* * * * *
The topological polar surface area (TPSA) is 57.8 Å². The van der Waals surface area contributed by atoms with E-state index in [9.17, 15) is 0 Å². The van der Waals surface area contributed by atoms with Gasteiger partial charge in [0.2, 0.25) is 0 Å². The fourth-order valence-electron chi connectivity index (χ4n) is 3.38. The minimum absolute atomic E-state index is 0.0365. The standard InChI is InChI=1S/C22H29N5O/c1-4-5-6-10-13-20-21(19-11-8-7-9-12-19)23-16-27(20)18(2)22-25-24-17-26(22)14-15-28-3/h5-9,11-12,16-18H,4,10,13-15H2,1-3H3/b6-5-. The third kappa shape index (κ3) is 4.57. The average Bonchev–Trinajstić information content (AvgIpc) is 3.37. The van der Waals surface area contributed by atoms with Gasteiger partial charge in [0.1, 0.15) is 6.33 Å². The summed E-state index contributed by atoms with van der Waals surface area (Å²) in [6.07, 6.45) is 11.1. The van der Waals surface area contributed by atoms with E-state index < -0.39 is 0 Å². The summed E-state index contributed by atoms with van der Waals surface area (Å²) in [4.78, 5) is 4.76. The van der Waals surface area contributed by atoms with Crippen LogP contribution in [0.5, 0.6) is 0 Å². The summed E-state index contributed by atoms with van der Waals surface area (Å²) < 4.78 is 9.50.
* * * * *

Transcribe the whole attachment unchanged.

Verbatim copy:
The topological polar surface area (TPSA) is 57.8 Å². The van der Waals surface area contributed by atoms with E-state index in [9.17, 15) is 0 Å². The van der Waals surface area contributed by atoms with Gasteiger partial charge in [0.2, 0.25) is 0 Å². The fourth-order valence-electron chi connectivity index (χ4n) is 3.38. The minimum absolute atomic E-state index is 0.0365. The standard InChI is InChI=1S/C22H29N5O/c1-4-5-6-10-13-20-21(19-11-8-7-9-12-19)23-16-27(20)18(2)22-25-24-17-26(22)14-15-28-3/h5-9,11-12,16-18H,4,10,13-15H2,1-3H3/b6-5-. The third kappa shape index (κ3) is 4.57. The average Bonchev–Trinajstić information content (AvgIpc) is 3.37. The van der Waals surface area contributed by atoms with Gasteiger partial charge in [0.1, 0.15) is 6.33 Å². The summed E-state index contributed by atoms with van der Waals surface area (Å²) in [6.07, 6.45) is 11.1. The van der Waals surface area contributed by atoms with E-state index < -0.39 is 0 Å². The summed E-state index contributed by atoms with van der Waals surface area (Å²) in [4.78, 5) is 4.76. The van der Waals surface area contributed by atoms with Crippen LogP contribution in [0.5, 0.6) is 0 Å². The summed E-state index contributed by atoms with van der Waals surface area (Å²) < 4.78 is 9.50.